It is not clear whether Democratic voters saw the flames that Republicans were fanning around the early front-runner or if other factors led to his poor performance in Iowa and New Hampshire. But the impeachment drama coincided with Biden’s precipitous drop in the polls. He led the RealClearPolitics average through much of the previous year before dropping hard first in Iowa and then in New Hampshire.
And the hits keep on coming. There are stories not just about Hunter Biden’s dealings in Ukraine but also in China, as well as questions about plum positions he got on cushy boards around Washington, D.C.
There were cracks in the candidate’s façade as a result. When Savannah Guthrie asked him about Ukraine, Biden lashed out at the NBC anchor, telling her, “You don’t know what you are talking about.” An Iowa voter accused him of abusing his power during the Obama administration to protect his son. Biden called the man “a damn liar.” The whole thing, he said again and again, was “malarkey.”
From the White House vantage point, what made this all so delicious was that Democrats did this to their own guy: Biden was felled by friendly fire. The main question in Republicans’ minds is whether it was deliberate or accidental. “It was out of Trump’s control,” a former campaign aide familiar with the president’s thinking told RCP. “Pelosi made the conscious decision to end Biden’s campaign when she filed those articles of impeachment. She knew what she was doing.”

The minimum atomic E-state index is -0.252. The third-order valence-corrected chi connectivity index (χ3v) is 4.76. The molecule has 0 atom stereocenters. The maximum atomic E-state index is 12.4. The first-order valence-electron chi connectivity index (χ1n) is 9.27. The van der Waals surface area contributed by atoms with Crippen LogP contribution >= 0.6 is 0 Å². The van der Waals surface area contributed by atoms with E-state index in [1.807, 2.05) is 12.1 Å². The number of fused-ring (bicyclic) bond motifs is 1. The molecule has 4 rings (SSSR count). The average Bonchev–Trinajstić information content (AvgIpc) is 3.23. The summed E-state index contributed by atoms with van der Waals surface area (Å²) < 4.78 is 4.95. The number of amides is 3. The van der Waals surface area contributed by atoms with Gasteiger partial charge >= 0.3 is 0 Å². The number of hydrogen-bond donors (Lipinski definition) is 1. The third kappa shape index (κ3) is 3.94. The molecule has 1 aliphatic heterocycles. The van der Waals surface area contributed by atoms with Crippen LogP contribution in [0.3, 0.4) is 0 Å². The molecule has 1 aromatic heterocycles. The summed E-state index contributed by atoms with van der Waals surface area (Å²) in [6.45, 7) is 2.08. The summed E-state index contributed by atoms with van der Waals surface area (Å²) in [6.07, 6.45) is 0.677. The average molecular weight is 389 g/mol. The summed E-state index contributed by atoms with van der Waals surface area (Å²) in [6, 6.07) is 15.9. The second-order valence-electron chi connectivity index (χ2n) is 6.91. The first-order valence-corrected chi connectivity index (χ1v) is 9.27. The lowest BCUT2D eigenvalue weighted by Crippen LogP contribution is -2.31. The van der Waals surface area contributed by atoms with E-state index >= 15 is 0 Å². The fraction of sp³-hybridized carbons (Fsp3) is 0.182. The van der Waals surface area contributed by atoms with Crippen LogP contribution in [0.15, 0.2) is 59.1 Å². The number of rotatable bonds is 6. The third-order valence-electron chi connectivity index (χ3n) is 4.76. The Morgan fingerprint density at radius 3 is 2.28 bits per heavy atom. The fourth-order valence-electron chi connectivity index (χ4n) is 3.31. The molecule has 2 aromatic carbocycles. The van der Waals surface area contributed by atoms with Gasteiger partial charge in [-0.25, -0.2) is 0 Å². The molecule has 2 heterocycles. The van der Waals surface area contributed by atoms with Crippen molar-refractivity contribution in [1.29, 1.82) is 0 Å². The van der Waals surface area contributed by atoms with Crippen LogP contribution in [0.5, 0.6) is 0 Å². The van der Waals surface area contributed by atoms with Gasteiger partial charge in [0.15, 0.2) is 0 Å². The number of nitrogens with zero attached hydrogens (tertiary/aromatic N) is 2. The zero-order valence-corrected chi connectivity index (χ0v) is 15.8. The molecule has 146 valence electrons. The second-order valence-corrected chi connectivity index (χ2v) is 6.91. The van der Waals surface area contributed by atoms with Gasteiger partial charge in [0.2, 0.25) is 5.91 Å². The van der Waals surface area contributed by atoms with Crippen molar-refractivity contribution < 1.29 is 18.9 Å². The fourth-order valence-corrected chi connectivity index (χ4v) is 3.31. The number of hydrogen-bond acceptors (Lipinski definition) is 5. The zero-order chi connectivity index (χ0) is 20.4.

Others aren’t so sure. “I think the story is less whether or not Trump got what he wanted and instead how foolish the Democrats were,” a former senior White House official told RCP. Republican voters are already inured to allegations of corruption made against the president, the source continued, and Democrats have already made up their minds. By impeaching the president over Ukraine, they didn’t change that calculus either way. But they necessarily turned up the volume on allegations against the former vice president.
“Another way to look at this,” the official said, “is that [Adam] Schiff was aiming at Trump but shot Biden’s campaign instead.” House Democrats must be asking themselves, the source speculated with obvious glee, “My god! Why didn’t we stop ourselves?”